Vatican website targeted with multiple hack attempts, ‘abnormal’ access

A church official confirmed that the Vatican has been fighting a series of cyberattacks since Tuesday.

As of Tuesday morning, users have reported problems accessing the Vatican’s official website. Attempts to access the site are frequently met with 404 error responses.

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The Swiss Vatican Guards stand in front of St. Peter’s Basilica before the arrival of Pope Francis to celebrate Easter Mass, Sunday, April 1, 2018.
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And according to the Vatican, it was a series of attempts to hack the Catholic Church’s central site that forced the page to go down again and again this week.

“Technical investigations are ongoing due to abnormal attempts to access the site,” Vatican spokesman Matteo Bruni told Reuters on Wednesday. Brunei reportedly did not provide further details.

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The Vatican website is a hub for users to read papal addresses, reference church calendars, as well as contact Catholic charities and outreach programs.

It also offers its own internal news service and daily bulletins of Pope Francis and his speeches.

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Kazakh President Kassym-Jomart Tokayev receives Pope Francis upon his arrival at Nur-Sultan International Airport on September 13, 2022.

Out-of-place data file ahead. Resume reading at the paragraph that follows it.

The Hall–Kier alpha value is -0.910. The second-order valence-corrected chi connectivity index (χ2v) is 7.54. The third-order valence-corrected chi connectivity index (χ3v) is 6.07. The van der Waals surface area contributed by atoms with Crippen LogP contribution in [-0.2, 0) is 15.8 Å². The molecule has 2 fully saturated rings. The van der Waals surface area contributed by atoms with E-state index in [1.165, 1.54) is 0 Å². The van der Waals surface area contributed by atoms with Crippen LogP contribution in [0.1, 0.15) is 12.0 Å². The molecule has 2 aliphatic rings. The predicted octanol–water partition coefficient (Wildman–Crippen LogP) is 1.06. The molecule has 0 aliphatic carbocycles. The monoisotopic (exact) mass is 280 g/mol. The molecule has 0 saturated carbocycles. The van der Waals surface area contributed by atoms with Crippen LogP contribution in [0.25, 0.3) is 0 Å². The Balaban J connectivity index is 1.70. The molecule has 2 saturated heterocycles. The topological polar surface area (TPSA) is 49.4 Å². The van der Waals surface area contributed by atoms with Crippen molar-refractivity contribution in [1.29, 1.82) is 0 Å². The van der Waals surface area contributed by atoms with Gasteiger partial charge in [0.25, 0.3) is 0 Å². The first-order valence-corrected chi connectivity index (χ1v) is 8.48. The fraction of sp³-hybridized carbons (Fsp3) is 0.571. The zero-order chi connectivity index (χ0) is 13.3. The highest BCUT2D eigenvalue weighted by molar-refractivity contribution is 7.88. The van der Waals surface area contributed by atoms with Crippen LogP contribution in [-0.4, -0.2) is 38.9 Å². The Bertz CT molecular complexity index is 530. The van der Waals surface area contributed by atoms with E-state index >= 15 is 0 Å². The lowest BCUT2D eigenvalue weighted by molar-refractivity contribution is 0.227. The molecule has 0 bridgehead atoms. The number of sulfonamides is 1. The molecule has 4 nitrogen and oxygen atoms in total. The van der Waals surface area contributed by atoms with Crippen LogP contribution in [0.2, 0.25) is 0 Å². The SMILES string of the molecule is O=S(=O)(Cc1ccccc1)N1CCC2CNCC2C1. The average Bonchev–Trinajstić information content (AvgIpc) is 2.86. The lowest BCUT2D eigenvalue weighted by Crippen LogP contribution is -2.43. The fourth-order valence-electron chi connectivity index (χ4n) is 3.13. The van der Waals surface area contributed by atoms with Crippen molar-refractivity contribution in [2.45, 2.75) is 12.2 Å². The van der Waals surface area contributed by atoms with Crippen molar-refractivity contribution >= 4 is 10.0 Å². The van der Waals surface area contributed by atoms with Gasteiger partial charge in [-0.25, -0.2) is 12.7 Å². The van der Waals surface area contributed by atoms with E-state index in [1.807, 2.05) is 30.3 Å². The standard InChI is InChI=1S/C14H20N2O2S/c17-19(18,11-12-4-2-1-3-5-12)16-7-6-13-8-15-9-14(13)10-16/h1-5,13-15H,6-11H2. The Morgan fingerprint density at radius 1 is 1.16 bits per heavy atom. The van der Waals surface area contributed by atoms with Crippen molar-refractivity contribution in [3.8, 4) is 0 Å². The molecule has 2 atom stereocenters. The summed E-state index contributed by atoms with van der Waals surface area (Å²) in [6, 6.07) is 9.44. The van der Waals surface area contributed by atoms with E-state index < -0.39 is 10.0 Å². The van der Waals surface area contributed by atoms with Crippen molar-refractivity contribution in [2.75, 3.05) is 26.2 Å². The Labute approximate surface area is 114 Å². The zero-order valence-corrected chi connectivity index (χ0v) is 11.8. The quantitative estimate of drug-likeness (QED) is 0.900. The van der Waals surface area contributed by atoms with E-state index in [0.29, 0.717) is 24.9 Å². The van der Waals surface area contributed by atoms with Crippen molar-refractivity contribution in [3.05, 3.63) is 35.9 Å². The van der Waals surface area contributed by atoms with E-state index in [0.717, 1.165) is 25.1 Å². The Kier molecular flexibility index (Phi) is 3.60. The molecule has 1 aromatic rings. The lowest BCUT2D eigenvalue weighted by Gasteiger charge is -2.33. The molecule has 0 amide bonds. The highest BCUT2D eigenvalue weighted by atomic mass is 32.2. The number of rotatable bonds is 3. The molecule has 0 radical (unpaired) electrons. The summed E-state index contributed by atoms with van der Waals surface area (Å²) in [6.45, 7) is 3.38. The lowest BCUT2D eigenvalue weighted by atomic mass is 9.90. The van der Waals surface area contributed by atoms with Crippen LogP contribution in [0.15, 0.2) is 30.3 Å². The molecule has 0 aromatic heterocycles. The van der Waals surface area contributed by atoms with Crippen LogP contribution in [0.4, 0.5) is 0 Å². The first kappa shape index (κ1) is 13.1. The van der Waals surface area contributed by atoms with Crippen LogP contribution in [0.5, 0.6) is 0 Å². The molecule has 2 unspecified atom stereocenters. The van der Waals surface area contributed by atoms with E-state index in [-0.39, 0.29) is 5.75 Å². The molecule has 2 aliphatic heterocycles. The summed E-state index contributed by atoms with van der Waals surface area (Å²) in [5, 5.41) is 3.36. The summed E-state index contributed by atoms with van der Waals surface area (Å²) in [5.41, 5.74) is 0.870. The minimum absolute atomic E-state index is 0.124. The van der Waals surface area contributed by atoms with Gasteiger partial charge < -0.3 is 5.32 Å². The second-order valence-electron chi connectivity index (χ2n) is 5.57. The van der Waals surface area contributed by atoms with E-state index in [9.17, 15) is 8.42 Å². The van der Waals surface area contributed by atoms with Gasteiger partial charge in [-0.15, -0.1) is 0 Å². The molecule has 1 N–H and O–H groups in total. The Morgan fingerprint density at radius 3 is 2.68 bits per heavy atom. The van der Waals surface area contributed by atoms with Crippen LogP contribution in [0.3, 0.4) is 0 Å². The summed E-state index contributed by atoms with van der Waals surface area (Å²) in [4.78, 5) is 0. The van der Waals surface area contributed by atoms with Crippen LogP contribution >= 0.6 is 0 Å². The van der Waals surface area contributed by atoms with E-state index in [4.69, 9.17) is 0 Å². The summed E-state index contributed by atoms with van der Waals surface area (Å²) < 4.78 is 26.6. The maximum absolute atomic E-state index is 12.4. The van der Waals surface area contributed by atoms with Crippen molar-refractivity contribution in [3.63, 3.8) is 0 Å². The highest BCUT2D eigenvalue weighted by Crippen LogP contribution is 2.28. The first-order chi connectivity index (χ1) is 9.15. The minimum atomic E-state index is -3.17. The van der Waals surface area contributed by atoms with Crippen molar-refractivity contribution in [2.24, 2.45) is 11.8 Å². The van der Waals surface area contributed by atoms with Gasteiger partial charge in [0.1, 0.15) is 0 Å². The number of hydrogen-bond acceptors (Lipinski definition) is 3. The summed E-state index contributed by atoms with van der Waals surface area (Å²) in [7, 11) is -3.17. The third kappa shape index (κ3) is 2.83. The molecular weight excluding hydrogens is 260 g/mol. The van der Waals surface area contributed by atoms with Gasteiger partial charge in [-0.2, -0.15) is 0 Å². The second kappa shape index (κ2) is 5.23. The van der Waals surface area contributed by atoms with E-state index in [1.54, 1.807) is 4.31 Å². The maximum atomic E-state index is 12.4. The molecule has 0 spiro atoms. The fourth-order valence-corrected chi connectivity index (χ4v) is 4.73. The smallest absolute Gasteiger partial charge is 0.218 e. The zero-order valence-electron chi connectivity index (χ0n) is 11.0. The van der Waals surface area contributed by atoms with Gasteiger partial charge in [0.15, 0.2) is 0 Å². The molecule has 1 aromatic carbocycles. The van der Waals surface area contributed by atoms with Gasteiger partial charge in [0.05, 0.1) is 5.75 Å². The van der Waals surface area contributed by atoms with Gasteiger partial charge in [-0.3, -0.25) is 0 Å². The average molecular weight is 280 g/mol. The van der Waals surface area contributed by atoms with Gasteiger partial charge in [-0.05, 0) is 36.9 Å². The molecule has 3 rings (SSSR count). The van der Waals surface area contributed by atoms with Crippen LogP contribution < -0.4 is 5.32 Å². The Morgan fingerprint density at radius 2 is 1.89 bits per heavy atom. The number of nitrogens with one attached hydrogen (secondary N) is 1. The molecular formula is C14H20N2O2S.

Kazakh President Kassym-Jomart Tokayev receives Pope Francis upon his arrival at Nur-Sultan International Airport on September 13, 2022.
(Filippo Monteforte/AFP via Getty Images)

As of Thursday morning, Fox News Digital had access to the site, but was giving intermittent 404 errors when navigating it.

The Vatican website is a frequent target of cyberattacks.

In 2018, the Vatican and the Catholic Archdiocese of Hong Kong were targets of alleged Chinese state-backed hackers.

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The carpet depicting the late Pope John Paul I hangs from St. Peter's Basilica during the ceremony of beatification led by Pope Francis at the Vatican, Sunday, September 4, 2022.

The carpet depicting the late Pope John Paul I hangs from St. Peter’s Basilica during the ceremony of beatification led by Pope Francis at the Vatican, Sunday, September 4, 2022.
(AP Photo/Andrew Medichini)

In 2015, the personal data of Vatican Radio journalists were leaked online and the Vatican website was hacked twice in as many days, with both attacks attributed to the amorphous internet activist group Anonymous.

The group claimed to have taken down the Vatican’s website in protest of everything from the Catholic faith to pedophilia.

The Associated Press contributed to this report.

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